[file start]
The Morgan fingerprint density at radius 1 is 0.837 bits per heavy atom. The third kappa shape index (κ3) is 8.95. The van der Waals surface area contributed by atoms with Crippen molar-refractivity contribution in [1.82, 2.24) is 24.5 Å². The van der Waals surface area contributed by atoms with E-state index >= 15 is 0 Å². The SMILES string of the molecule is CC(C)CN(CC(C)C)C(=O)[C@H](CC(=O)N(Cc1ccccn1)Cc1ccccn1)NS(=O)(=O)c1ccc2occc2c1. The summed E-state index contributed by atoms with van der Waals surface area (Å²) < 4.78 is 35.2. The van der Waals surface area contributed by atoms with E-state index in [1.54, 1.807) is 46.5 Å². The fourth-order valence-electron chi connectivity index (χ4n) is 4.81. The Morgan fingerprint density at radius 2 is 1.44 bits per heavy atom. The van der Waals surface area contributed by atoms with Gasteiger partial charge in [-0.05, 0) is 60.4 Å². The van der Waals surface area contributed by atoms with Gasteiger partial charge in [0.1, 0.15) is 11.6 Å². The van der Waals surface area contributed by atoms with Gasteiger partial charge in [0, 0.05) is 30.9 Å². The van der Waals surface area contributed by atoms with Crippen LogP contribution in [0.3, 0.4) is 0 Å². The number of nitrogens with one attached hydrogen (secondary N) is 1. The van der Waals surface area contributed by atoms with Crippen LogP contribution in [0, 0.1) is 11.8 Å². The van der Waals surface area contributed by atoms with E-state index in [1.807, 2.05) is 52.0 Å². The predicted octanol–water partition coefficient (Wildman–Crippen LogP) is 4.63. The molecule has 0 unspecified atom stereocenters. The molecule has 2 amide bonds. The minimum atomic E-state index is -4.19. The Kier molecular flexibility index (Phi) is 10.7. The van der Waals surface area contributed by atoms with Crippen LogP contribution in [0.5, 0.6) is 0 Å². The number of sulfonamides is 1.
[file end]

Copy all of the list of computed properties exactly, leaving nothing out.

The Morgan fingerprint density at radius 1 is 0.837 bits per heavy atom. The third kappa shape index (κ3) is 8.95. The van der Waals surface area contributed by atoms with Crippen molar-refractivity contribution in [1.82, 2.24) is 24.5 Å². The van der Waals surface area contributed by atoms with E-state index >= 15 is 0 Å². The SMILES string of the molecule is CC(C)CN(CC(C)C)C(=O)[C@H](CC(=O)N(Cc1ccccn1)Cc1ccccn1)NS(=O)(=O)c1ccc2occc2c1. The summed E-state index contributed by atoms with van der Waals surface area (Å²) < 4.78 is 35.2. The van der Waals surface area contributed by atoms with E-state index in [1.54, 1.807) is 46.5 Å². The fourth-order valence-electron chi connectivity index (χ4n) is 4.81. The Morgan fingerprint density at radius 2 is 1.44 bits per heavy atom. The van der Waals surface area contributed by atoms with Gasteiger partial charge in [-0.05, 0) is 60.4 Å². The van der Waals surface area contributed by atoms with Gasteiger partial charge in [0.1, 0.15) is 11.6 Å². The van der Waals surface area contributed by atoms with Gasteiger partial charge in [0, 0.05) is 30.9 Å². The van der Waals surface area contributed by atoms with Crippen LogP contribution in [0.3, 0.4) is 0 Å². The number of nitrogens with one attached hydrogen (secondary N) is 1. The van der Waals surface area contributed by atoms with Crippen LogP contribution in [0, 0.1) is 11.8 Å². The van der Waals surface area contributed by atoms with E-state index in [1.807, 2.05) is 52.0 Å². The predicted octanol–water partition coefficient (Wildman–Crippen LogP) is 4.63. The molecule has 0 unspecified atom stereocenters. The molecule has 2 amide bonds. The minimum atomic E-state index is -4.19. The Kier molecular flexibility index (Phi) is 10.7. The van der Waals surface area contributed by atoms with Crippen LogP contribution in [0.5, 0.6) is 0 Å². The number of sulfonamides is 1.